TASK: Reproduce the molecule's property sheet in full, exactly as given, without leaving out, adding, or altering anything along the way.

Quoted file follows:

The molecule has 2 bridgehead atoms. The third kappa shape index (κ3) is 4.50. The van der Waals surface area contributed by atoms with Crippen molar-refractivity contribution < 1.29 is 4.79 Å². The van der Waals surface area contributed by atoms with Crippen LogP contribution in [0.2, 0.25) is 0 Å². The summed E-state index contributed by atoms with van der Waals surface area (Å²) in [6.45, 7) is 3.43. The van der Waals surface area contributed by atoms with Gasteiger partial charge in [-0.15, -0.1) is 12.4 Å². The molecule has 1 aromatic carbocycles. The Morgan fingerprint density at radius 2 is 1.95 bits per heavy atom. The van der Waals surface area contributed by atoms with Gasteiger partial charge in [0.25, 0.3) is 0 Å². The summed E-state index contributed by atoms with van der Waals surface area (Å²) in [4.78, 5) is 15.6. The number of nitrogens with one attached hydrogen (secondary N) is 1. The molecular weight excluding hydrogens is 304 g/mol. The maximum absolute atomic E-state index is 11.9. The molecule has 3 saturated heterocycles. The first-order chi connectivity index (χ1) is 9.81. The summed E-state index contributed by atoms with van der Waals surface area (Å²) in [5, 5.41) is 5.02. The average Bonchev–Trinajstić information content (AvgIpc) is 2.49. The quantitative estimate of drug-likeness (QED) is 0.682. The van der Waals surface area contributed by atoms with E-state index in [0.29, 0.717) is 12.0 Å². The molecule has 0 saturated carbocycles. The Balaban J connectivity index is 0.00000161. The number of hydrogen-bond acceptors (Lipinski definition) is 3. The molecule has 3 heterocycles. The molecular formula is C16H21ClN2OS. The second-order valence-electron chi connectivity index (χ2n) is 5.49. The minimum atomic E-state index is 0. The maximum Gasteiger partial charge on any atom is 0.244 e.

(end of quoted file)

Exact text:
The molecule has 2 bridgehead atoms. The third kappa shape index (κ3) is 4.50. The van der Waals surface area contributed by atoms with Crippen molar-refractivity contribution < 1.29 is 4.79 Å². The van der Waals surface area contributed by atoms with Crippen LogP contribution in [0.2, 0.25) is 0 Å². The summed E-state index contributed by atoms with van der Waals surface area (Å²) in [6.45, 7) is 3.43. The van der Waals surface area contributed by atoms with Gasteiger partial charge in [-0.15, -0.1) is 12.4 Å². The molecule has 1 aromatic carbocycles. The Morgan fingerprint density at radius 2 is 1.95 bits per heavy atom. The van der Waals surface area contributed by atoms with Gasteiger partial charge in [0.25, 0.3) is 0 Å². The summed E-state index contributed by atoms with van der Waals surface area (Å²) in [4.78, 5) is 15.6. The number of nitrogens with one attached hydrogen (secondary N) is 1. The molecular weight excluding hydrogens is 304 g/mol. The maximum absolute atomic E-state index is 11.9. The molecule has 3 saturated heterocycles. The first-order chi connectivity index (χ1) is 9.81. The summed E-state index contributed by atoms with van der Waals surface area (Å²) in [5, 5.41) is 5.02. The average Bonchev–Trinajstić information content (AvgIpc) is 2.49. The quantitative estimate of drug-likeness (QED) is 0.682. The van der Waals surface area contributed by atoms with E-state index in [0.29, 0.717) is 12.0 Å². The molecule has 0 saturated carbocycles. The Balaban J connectivity index is 0.00000161. The number of hydrogen-bond acceptors (Lipinski definition) is 3. The molecule has 3 heterocycles. The molecular formula is C16H21ClN2OS. The second-order valence-electron chi connectivity index (χ2n) is 5.49. The minimum atomic E-state index is 0. The maximum Gasteiger partial charge on any atom is 0.244 e.